Measuring distances: explanation of terms     (for the perspective picture ..) 'Paint coordinates':   The Windows drawing program Paint gives coordinates in pixels (pix), the top left corner of an image having the coordinates ( 0 | 0 ). The x axis points to the right and the y axis down.

Principal point:   The principal point of the image can be obtained as intersection point of the images of lines (inner frame of the picture) which are orthogonal to the image plane (i. e. parallel to the principal ray). Every such line consists of points ( x | y | z ) with x and y constant. From the mapping equations, it follows y* = kx* with k=y/x for the image points; they are situated on a straight line through the origin of the image. Result: H( 210 | 177 ) in 'paint coordinates' ( u | v ). Now the x*, y* coordinate system is introduced for the image: x* = u - 210, y* = 177 - v  with pix as unit of measure and H as origin.

Ground plane:   The surveyor's levelling staff in the picture is divided into five sections, they are assumed to be of equal length (don't look too carefully). The bear has decided to define the unit of length 1 metre (1M) in the real world to be the original length of one of the five sections. Then the equation of the ground plane in the x, y, z coordinate system becomes y = -3M.

Verticals:   The length |FP| of the corner of the wall (foot F, top P) can be calculated from the mapping equations: yP = yP* ( zP + d)/d; -3M = yF* ( zF + d)/d. Putting zP = zF we get yP = -3M yP* / yF* = -3M (-91pix) / (-299pix) = -0.91M and |FP| = 2.09M. In this way we can measure the length of any vertical if its intersection with the ground plane is known.

Distance d:   Let ( x | -h | z ) be points on a line g1 lying in the ground plane, with z = mx + c, and gradient m ≠ 0. In the image that corresponds to the set of points {( xd/(d+z) | -hd/(d+z) )} = {(xd/(d+mx+c) | -hd/(d+mx+c) )}. These points are of the form ( x * | y * ) with y* = (mx*+d)h/(d+c), so they lie on a line that cuts the horizon y* = 0 at a point with first coordinate x1* = -d/m.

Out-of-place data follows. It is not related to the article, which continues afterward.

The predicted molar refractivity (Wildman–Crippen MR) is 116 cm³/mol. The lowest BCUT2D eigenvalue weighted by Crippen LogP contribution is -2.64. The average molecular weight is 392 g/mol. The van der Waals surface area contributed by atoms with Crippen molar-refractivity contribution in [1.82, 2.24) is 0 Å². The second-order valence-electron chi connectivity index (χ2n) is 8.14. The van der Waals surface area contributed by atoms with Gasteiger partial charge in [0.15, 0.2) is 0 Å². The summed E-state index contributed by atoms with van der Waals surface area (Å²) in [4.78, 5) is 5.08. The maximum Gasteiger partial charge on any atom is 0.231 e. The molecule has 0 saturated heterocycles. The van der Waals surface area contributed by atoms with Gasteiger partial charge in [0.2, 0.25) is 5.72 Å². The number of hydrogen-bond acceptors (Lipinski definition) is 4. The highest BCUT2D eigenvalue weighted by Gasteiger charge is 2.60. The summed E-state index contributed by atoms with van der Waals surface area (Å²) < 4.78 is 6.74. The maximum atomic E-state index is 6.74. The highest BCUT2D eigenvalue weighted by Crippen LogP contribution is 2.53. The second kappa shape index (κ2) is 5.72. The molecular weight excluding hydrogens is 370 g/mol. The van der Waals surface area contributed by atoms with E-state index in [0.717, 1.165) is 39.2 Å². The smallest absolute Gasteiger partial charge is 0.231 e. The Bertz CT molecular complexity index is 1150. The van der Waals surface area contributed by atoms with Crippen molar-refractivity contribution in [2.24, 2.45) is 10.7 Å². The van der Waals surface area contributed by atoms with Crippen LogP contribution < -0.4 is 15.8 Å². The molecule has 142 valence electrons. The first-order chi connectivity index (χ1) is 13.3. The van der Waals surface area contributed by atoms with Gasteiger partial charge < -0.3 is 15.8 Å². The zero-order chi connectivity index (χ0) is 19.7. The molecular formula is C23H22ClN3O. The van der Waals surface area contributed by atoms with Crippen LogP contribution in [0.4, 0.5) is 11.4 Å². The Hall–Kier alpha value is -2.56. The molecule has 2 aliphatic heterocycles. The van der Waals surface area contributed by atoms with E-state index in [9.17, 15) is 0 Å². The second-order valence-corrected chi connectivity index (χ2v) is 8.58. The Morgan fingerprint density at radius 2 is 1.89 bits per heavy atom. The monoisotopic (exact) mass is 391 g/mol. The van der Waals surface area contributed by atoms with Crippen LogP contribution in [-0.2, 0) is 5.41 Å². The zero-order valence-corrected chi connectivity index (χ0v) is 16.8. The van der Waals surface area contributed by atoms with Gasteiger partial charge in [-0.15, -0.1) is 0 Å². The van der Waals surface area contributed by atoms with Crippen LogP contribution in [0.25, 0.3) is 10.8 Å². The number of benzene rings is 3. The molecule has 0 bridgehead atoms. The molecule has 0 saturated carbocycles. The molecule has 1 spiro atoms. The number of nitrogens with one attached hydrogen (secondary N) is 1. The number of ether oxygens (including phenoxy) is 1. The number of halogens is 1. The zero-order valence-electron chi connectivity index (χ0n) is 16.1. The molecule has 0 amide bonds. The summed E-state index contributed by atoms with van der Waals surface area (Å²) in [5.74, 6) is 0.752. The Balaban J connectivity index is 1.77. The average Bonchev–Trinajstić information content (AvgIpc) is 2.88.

A line g2, also in the ground plane but orthogonal to g1 has gradient -1/m, so its image points lie on a line that cuts the horizon at x2* = md. Therefore d 2 = - x1* x2*. We can then determine d as follows: the lines g1* through the image points ( 167 | -331 ) and ( -166 | -226) and g2* through the points ( 167 | -270 ) and ( 59 | -336 ) are images of orthogonal lines g1, g2 in the ground plane. Solving the equations, we get: x1* = -882.74 and x2* = 608.82, so d = 733pix.

Lengths in the ground plane:   For two points P,Q in the ground plane, the mapping equations give: xP - xQ = -3M ( xP* yQ* - xQ* yP*) / ( yP* yQ*) and zP - zQ = -3M (d yQ* - d yP*) / ( yP* yQ*). Using Pythagoras' rule |PQ| 2 = (xP - xQ) 2 + (zP - zQ) 2 we can determine the length |PQ| of a line segment in the ground plane from the image coordinates xP*, yP*, xQ* and yQ*.
For the horizontal distances xP and zP + d from P to the point ( 0 | -3M | d ) on the ground plane directly below the observer we have the simple rule xP = -3M xP* / yP* and zP + d = -3M d / yP*. For example, for the foot of the
levelling staff, xP* = -13pix and yP* = -45pix , we calculate the coordinates xP = -0.87M and zP + d = 48.87M.

Vertical planes and their parameters:   A plane E, parallel to the y axis but not to the visual ray, has an equation of the form E: a x + z + d = k. To determine the parameters a and k it is generally sufficient to know the image coordinates xP*, yP*, xQ* and yQ* of two points P and Q in the line in which the plane E intersects the ground plane. The mapping equations then give a xP* (zP + d) / d + zP + d = k, zP + d = -3M d / yP*, a xQ* (zQ + d) / d + zQ + d = k and zQ + d = -3M d / yQ*. Solving, we get a = d ( yP* - yQ*) / ( xP* yQ* - xQ* yP*) and k = -3M (a xP* + d ) / yP*. For example, for the right-hand wall with P*( 95 | -299 ) and Q*( 608.82 | 0 ), we obtain the parameters a = -d / xQ* = -1.204 and k = 6.207M. Calculating the coordinates of points in a general plane in the real world:    The equation of a general plane can be written in the form a x + b y +c (z+d) = k. For a point P in the plane, the mapping equations give (a xP* + b yP* + c d) ( zP + d) = k d and thus the real-world coordinates xP = k xP* / (a xP* + b yP* + c d), yP = k yP* / (a xP* + b yP* + c d) and zP + d = k d / (a xP* + b yP* + c d).

English translation by Hugh Casement;     back to the picture